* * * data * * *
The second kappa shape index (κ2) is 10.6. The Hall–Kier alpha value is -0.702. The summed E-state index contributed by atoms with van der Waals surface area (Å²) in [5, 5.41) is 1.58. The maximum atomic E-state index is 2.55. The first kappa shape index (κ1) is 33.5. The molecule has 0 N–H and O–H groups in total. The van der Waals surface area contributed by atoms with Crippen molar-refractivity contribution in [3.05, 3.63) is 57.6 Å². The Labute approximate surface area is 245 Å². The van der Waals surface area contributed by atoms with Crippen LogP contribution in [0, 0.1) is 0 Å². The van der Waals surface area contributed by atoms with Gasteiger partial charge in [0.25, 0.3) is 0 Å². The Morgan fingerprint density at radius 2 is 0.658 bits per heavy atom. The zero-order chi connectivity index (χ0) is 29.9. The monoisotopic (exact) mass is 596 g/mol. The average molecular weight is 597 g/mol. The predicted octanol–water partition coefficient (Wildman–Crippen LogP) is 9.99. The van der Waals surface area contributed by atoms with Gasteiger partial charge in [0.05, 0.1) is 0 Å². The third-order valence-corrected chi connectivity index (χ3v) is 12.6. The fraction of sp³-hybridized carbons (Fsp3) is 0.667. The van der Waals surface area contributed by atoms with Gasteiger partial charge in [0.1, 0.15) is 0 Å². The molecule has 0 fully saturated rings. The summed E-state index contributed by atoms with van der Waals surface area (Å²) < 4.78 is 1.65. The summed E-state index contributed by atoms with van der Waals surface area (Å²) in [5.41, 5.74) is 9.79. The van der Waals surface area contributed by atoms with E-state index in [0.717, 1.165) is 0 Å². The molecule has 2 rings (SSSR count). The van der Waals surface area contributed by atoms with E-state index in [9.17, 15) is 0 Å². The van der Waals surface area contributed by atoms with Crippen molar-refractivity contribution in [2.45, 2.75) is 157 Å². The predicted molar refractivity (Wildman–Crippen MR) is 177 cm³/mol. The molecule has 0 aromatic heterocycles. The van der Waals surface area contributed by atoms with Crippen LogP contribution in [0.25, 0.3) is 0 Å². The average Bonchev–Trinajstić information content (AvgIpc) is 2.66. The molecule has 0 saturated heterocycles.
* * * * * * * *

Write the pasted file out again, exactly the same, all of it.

The second kappa shape index (κ2) is 10.6. The Hall–Kier alpha value is -0.702. The summed E-state index contributed by atoms with van der Waals surface area (Å²) in [5, 5.41) is 1.58. The maximum atomic E-state index is 2.55. The first kappa shape index (κ1) is 33.5. The molecule has 0 N–H and O–H groups in total. The van der Waals surface area contributed by atoms with Crippen molar-refractivity contribution in [3.05, 3.63) is 57.6 Å². The Labute approximate surface area is 245 Å². The van der Waals surface area contributed by atoms with Crippen LogP contribution in [0, 0.1) is 0 Å². The van der Waals surface area contributed by atoms with Gasteiger partial charge in [0.25, 0.3) is 0 Å². The Morgan fingerprint density at radius 2 is 0.658 bits per heavy atom. The zero-order chi connectivity index (χ0) is 29.9. The monoisotopic (exact) mass is 596 g/mol. The average molecular weight is 597 g/mol. The predicted octanol–water partition coefficient (Wildman–Crippen LogP) is 9.99. The van der Waals surface area contributed by atoms with Gasteiger partial charge in [0.05, 0.1) is 0 Å². The third-order valence-corrected chi connectivity index (χ3v) is 12.6. The fraction of sp³-hybridized carbons (Fsp3) is 0.667. The van der Waals surface area contributed by atoms with Gasteiger partial charge in [0.1, 0.15) is 0 Å². The molecule has 0 fully saturated rings. The summed E-state index contributed by atoms with van der Waals surface area (Å²) < 4.78 is 1.65. The summed E-state index contributed by atoms with van der Waals surface area (Å²) in [5.41, 5.74) is 9.79. The van der Waals surface area contributed by atoms with E-state index in [0.717, 1.165) is 0 Å². The molecule has 2 rings (SSSR count). The van der Waals surface area contributed by atoms with E-state index in [9.17, 15) is 0 Å². The van der Waals surface area contributed by atoms with Crippen molar-refractivity contribution in [2.45, 2.75) is 157 Å². The predicted molar refractivity (Wildman–Crippen MR) is 177 cm³/mol. The molecule has 0 aromatic heterocycles. The van der Waals surface area contributed by atoms with Crippen LogP contribution in [0.25, 0.3) is 0 Å². The average Bonchev–Trinajstić information content (AvgIpc) is 2.66. The molecule has 0 saturated heterocycles.